Male American Wigeon at Carr Park in Huntington Beach
You will find American Wigeons in parks among the Mallards and American Coot, and in the wilder areas. You will hear them whistle out in the lakes and sometimes on the grass.
Stretching for a bit of vegetation down the channel at Bolsa Chica Ecological Reserve.
It is a dabbling duck, but also loves to graze on vegetation on dry land. Basically, it loves its veggies more than other ducks. You will find it grazing on lawns with Mallards and American Coot. It also eats seeds and insects in the lawns and grasses and on the water.
Female American Wigeon
At this time of year you can find Wigeons in Orange County at parks with ponds and lawns like Carr Park, both sides of Huntington Central Park, Mile Square Park, Tewinkle Park, and many others. You can also find them at wetlands and marshes like the San Joaquin Marsh, The San Joaquin Wildlife Sanctuary, Bolsa Chica Ecological Reserve, Newport Back Bay, and others. And at rivers like the Santa Ana River, and other rivers, streams, and canals.
Mallards quack, Wigeons whistle at Huntington Central Park West.
They do tend to mix in with other ducks at parks--especially Mallards and aren't above being seen with American Coots. You will see them feeding on the lawn and pan handling from people feeding the ducks.
Note the buffy stripe on the crown.
A male American Wigeon with a white cheek at Carr Park. An infrequent variation.
There is a lot of variation in American Wigeons that is subtle. There are American Wigeons with white cheeks or with buffy-colored stripes on their crowns. Don't let it throw you.
Notice that this American Wigeon has a buffy or cream coloring to the head stripe.
The point is that as birders observe more what a birds looks like from many different angles, the easier it is to recognize it. There are sometimes variations in plumage. There are male and female plumages, and eclipse or non-breeding plumage. It doesn't always look like the book.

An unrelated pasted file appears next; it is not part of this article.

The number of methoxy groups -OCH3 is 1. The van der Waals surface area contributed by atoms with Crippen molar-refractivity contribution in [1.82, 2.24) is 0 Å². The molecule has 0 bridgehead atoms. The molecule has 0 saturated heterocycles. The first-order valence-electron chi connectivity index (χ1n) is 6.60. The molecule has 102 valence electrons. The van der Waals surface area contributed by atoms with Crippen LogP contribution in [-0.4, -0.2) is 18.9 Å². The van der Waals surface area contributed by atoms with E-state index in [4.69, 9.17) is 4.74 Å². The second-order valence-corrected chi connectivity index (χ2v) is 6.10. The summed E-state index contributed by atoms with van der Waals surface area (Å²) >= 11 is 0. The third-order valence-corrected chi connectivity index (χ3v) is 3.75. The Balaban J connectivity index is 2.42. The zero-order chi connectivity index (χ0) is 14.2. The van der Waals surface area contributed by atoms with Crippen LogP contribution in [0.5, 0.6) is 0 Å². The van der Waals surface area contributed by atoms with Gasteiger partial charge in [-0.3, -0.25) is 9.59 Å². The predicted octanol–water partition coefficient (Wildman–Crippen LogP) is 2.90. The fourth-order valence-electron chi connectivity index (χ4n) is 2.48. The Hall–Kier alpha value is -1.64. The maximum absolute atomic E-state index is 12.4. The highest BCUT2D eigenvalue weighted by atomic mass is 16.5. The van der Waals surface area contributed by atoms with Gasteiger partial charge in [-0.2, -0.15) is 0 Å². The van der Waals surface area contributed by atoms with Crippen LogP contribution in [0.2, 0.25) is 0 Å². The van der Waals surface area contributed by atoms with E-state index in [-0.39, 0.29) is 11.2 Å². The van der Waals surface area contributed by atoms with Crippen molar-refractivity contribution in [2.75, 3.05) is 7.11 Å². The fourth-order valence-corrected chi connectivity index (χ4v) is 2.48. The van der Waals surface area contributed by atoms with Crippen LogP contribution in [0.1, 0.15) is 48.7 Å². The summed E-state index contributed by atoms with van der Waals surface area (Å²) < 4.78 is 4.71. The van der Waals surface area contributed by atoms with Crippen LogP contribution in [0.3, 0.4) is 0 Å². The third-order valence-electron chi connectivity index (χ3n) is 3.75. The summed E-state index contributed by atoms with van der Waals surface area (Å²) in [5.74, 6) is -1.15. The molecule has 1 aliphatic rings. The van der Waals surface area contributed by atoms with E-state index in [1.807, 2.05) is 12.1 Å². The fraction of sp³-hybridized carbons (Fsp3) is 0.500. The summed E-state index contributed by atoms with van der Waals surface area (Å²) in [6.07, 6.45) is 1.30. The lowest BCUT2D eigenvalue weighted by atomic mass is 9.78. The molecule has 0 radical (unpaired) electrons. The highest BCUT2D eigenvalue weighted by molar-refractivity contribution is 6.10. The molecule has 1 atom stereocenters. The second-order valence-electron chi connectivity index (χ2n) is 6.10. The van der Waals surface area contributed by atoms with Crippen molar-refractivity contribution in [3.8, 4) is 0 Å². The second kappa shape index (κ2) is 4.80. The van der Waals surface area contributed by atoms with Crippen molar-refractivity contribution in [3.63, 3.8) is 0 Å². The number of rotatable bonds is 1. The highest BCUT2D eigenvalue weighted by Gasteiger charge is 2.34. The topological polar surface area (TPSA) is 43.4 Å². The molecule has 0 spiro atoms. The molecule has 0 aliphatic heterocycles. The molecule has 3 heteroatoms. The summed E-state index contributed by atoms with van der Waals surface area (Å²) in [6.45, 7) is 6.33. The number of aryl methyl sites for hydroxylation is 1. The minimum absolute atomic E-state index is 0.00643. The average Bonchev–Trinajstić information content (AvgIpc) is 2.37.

American Wigeons grazing on the lawn at Tewinkle Park
Eurasian Wigeon at Huntington Central Park .
On occasion, you will find a rare bird tucked in among the American Wigeons on a pond, lake, or lawn. The closely related Eurasian Wigeon has been popping up more frequently in Orange County. It has a cinnamon head, a buffy center stripe and similar body markings. Check out the crowd of American Wigeons carefully next time you are birding in Orange County. The male Eurasian Wigeon is unmistakable.
Up Winterburg Channel at Bolsa Chica Ecological Reserve.
American Wigeon from Cornell's All About Birds
Compare with the Eurasian Wigeon profile from Cornell--notice the picture of the Eurasian Wigeon is from Orange County, CA.
Animal Diversity Web from Michigan University: American Wigeon
Animal Diversity Web's very detailed web page on the American Wigeon. The University of Michigan has lots of good information on the ADW.
US Geological Survey's American Wigeon Page
Short page about American Wigeons
USGS Northern Prairie Wildlife Research Center Page on Migrating Waterfowl
Their page on the American Wigeon. Lots of great illustrations.
Telling an American Wigeon and a Eurasian Wigeon Apart
Friends of Greenlake (Washington): American and Eurasian Wigeons
Discussion of American and Eurasian Wigeons and pictures of both and a hybrid Wigeon.
Eurasian and American Wigeon Hybrids
Picture and short paragraph on Wigeon hybrids. From Arizona Field Ornithologists. Also see this picture of an American-Eurasian Wigeon hybrid. Also see their comparison of American and Eurasian Wigeons.
Identification of Wigeons from the ABA
Article with pictures, illustrations, and text about American and Eurasian Wigeons in many plumages.
From Birdinfo.com: Eurasian and American Wigeons
Picture of male Eurasian and male American Wigeons. See also this picture of a hybrid.
Internet Bird Collection: American Wigeon
Videos of American Wigeons.
Confusing Domestic Ducks from Cornell
Sorts out some confusing plumages.